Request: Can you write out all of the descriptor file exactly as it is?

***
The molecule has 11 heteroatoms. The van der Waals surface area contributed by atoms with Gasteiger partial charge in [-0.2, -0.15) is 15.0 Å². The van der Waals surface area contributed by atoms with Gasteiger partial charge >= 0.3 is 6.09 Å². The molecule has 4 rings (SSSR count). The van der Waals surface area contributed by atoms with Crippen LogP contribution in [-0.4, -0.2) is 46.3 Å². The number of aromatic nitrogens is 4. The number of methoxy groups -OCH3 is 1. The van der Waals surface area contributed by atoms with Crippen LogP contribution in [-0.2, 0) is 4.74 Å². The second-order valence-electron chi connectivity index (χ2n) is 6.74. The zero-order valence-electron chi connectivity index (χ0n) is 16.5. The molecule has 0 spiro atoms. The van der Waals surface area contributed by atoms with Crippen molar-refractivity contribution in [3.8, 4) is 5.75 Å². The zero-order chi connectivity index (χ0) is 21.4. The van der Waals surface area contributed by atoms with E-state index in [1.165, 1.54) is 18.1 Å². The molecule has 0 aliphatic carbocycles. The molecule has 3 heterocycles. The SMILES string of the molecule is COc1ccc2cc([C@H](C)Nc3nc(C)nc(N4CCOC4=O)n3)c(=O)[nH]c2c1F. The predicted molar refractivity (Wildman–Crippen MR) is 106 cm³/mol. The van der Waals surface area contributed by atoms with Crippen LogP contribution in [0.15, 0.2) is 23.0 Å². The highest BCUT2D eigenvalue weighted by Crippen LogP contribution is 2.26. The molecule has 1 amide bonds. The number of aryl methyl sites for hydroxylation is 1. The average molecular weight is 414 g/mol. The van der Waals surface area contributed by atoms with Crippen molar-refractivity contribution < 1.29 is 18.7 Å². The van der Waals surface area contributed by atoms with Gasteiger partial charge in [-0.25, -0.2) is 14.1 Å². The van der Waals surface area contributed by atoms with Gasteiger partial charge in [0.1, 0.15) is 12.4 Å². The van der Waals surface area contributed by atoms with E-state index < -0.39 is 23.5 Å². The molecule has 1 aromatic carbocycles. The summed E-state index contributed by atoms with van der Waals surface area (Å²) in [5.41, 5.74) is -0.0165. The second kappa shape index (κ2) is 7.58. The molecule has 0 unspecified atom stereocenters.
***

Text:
The molecule has 11 heteroatoms. The van der Waals surface area contributed by atoms with Gasteiger partial charge in [-0.2, -0.15) is 15.0 Å². The van der Waals surface area contributed by atoms with Gasteiger partial charge >= 0.3 is 6.09 Å². The molecule has 4 rings (SSSR count). The van der Waals surface area contributed by atoms with Crippen LogP contribution in [-0.4, -0.2) is 46.3 Å². The number of aromatic nitrogens is 4. The number of methoxy groups -OCH3 is 1. The van der Waals surface area contributed by atoms with Crippen LogP contribution in [-0.2, 0) is 4.74 Å². The second-order valence-electron chi connectivity index (χ2n) is 6.74. The zero-order valence-electron chi connectivity index (χ0n) is 16.5. The molecule has 0 spiro atoms. The van der Waals surface area contributed by atoms with Crippen molar-refractivity contribution in [3.8, 4) is 5.75 Å². The zero-order chi connectivity index (χ0) is 21.4. The van der Waals surface area contributed by atoms with E-state index in [1.165, 1.54) is 18.1 Å². The molecule has 0 aliphatic carbocycles. The molecule has 3 heterocycles. The SMILES string of the molecule is COc1ccc2cc([C@H](C)Nc3nc(C)nc(N4CCOC4=O)n3)c(=O)[nH]c2c1F. The predicted molar refractivity (Wildman–Crippen MR) is 106 cm³/mol. The van der Waals surface area contributed by atoms with Crippen LogP contribution in [0.15, 0.2) is 23.0 Å². The highest BCUT2D eigenvalue weighted by Crippen LogP contribution is 2.26. The molecule has 1 amide bonds. The number of aryl methyl sites for hydroxylation is 1. The average molecular weight is 414 g/mol. The van der Waals surface area contributed by atoms with Crippen molar-refractivity contribution < 1.29 is 18.7 Å². The van der Waals surface area contributed by atoms with Gasteiger partial charge in [-0.25, -0.2) is 14.1 Å². The van der Waals surface area contributed by atoms with Gasteiger partial charge in [0.1, 0.15) is 12.4 Å². The van der Waals surface area contributed by atoms with E-state index < -0.39 is 23.5 Å². The molecule has 1 aromatic carbocycles. The summed E-state index contributed by atoms with van der Waals surface area (Å²) in [5.41, 5.74) is -0.0165. The second kappa shape index (κ2) is 7.58. The molecule has 0 unspecified atom stereocenters.